Holford also refers to research in The American Journal of Clinical Nutrition this year, saying that the association between red and processed meat consumption and colorectal cancer is “convincing”.

Noakes says that’s all unscientific twaddle, including the Sunday Times report that sets the scene with the headline: “Noakes admits to souring on dairy”.

The report’s author says that after complaints from dieters who weren’t losing weight fast enough, Noakes “admitted” that mainstays such as cream and full-fat yoghurt were “quietly removed” from his diet’s all-you-can-eat “green” list on his Real Meal Revolution website; that these products were moved to the site’s “orange” list; “branded” as to be “eaten with caution”, but are now “back in favour”on the green list.

The newspaper also gives Noakes its ultimate insult: declaring him “mampara” (idiot) of the week, for “changing his mind again” and giving dietary advice that “sure is a moveable feast”. It accuses him of  passing the buck for his mind change by blaming his

Real Meal Revolution

co-authors: Cape Town nutrition therapist Sally-Ann Creed, chef Jonno Proudfoot, and chef David Grier (who just happens to have had nothing at all to do with this almighty ado about nothing.)

So where on earth does this full-cream-milk storm in a teacup come from?

Noakes says the Times report is a “disgrace” – the journalist who wrote it has selectively misquoted and/or deliberately distorted what he and his co-authors told her,  and what they’ve all said and written on the diet.

He says he has not “soured” on dairy; he did not remove dairy from the “green list”, the products were not “branded” as bad, they couldn’t possibly be “back in favour” because they’ve never been “out of favour” – except for some people who may not lose weight fast enough.

“Nothing at all has changed,” Noakes tells me via email. “I told the reporter that, and I’ve always said dairy can be a problem for some people wanting to lose weight fast, and in that case, we advise that they should simply restrict intake. It’s all there, in the book, on the website. There’s nothing new.”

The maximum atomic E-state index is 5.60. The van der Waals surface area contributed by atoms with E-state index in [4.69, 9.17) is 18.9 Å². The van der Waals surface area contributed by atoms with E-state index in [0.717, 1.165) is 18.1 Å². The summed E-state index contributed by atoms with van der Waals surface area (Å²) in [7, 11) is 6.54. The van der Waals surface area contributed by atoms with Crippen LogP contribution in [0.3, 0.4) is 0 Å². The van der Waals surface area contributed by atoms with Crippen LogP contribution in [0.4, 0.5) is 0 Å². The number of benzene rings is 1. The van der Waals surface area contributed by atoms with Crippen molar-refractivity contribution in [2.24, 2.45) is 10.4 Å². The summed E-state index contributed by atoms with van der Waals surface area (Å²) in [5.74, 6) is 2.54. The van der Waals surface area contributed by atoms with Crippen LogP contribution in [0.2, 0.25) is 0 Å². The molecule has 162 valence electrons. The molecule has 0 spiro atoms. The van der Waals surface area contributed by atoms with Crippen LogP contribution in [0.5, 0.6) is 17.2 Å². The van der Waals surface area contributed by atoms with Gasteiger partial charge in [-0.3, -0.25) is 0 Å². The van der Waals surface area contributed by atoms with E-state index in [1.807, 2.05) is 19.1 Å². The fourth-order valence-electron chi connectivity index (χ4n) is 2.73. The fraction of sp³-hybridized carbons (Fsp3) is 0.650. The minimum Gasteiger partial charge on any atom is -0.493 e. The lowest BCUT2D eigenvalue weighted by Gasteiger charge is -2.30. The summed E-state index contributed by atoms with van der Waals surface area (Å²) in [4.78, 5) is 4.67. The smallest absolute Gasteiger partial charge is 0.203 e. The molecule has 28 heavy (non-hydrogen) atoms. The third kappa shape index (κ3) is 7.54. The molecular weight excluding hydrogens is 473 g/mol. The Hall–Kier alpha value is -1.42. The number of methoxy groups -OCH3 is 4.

Noakes also makes clear in emails to the reporter before publication (copies of which he sent to me), that many people, including himself, do very well on the diet even when they include dairy products.

“I’ve lost 20kg,” Noakes told her, “and I’m rock stable at this new weight despite eating lots of dairy. But for some individuals, it seems that they do eat too many calories when they include dairy.”

So who made the changes to dairy on the green list and why?

Proudfoot runs the website. He tells me he removed dairy from the diet’s “green” (eat freely) list, onto the “orange” (with caution) list, after complaints from some dieters that they were not losing weight fast enough, after suggestions from Creed that it could be because they were eating too many calories in dairy, and because it’s in the book and on the website that dairy can be problematic for weight loss.

After queries from dieters on and off social media, Proudfoot says he decided to put it back on the green list, with a note to visitors to the site, explaining dairy in more detail.

That’s all there is to this saga – no change to the science and theory on which the diet is based, no hidden agendas, and no buck passing.

The Real Meal’s green, orange red and orange list is simply “a way for us to communicate to people which foods should be enjoyed freely and which foods should be approached with caution”, Proudfoot says.